• help you in your work
    • spark in you the will to know more

    so sometimes I have to simplify things in order to make them consumable

    • by everyone, especially those who doesn’t have a deep database background yet
    • in just a bunch of minutes, since you’re probably reading this while at work, and you surely have some work to deliver within a deadline that is always too near

    The article in the series assumes that you already have a basic practical knowledge of a database. For example you know how to create a table and how to query it.

    The section “for those who know more” is created for those who already something more deep about database and that found simplifications in the article too…simple. Here I explain and clarify the topics I had to simplify a lot, sometimes even maybe telling a lighter version of truth, in order to make it easily accessible to everyone. But truth needs to be told, and in this section is where I tell it.

  • Know your data(base), or Introduction to the “For the Better Developer” series

    After 15 years in Database Performance Tuning, Database Optimization, Data Modeling, Business Intelligence, Data Warehousing, Data Analytics, Data Science, Data Whatever, I’m back in the development space, where I lived also for the first 10 years of my career.

    Huston, we have a problem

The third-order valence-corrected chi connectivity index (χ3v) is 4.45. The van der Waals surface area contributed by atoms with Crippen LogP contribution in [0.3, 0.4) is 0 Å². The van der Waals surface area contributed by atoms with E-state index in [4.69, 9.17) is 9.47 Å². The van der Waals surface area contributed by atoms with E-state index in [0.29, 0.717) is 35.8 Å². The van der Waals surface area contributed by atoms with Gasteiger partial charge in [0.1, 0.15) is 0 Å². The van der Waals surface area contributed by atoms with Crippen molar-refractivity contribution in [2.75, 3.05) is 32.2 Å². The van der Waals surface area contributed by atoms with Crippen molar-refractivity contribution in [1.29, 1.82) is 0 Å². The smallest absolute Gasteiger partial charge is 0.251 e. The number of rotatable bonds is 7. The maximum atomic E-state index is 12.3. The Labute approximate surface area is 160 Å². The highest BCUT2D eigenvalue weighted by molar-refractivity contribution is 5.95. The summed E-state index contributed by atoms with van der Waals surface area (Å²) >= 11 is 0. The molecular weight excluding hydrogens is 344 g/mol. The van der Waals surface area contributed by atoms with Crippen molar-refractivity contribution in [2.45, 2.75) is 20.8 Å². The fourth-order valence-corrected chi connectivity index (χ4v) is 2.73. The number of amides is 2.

After 15 year I still see the same big problem: the huge majority of developers doesn’t really know how to properly deal with data. It’s not a critic or a rant. Is just a matter of fact: especially several years ago, if you spoke to a developer, it was clear that dealing with data and especially a database was not something he felt was part of his job.

    This is not true anymore, any developer today knows that a bit of knowledge of database is needed. No, better: is mandatory. Still, that way of thinking that was common years ago created a huge hole in developer knowledge bag that is showing its bad effects now. If you didn’t learn how to properly deal with a database, it’s now time to fill that gap. Unfortunately 15 years is a lot of time and database evolved immensely in that time frame, especially relational databases, so trying to recover the lost time it may be really hard. Still, it’s mandatory. for you, your team and the company you own or you work for.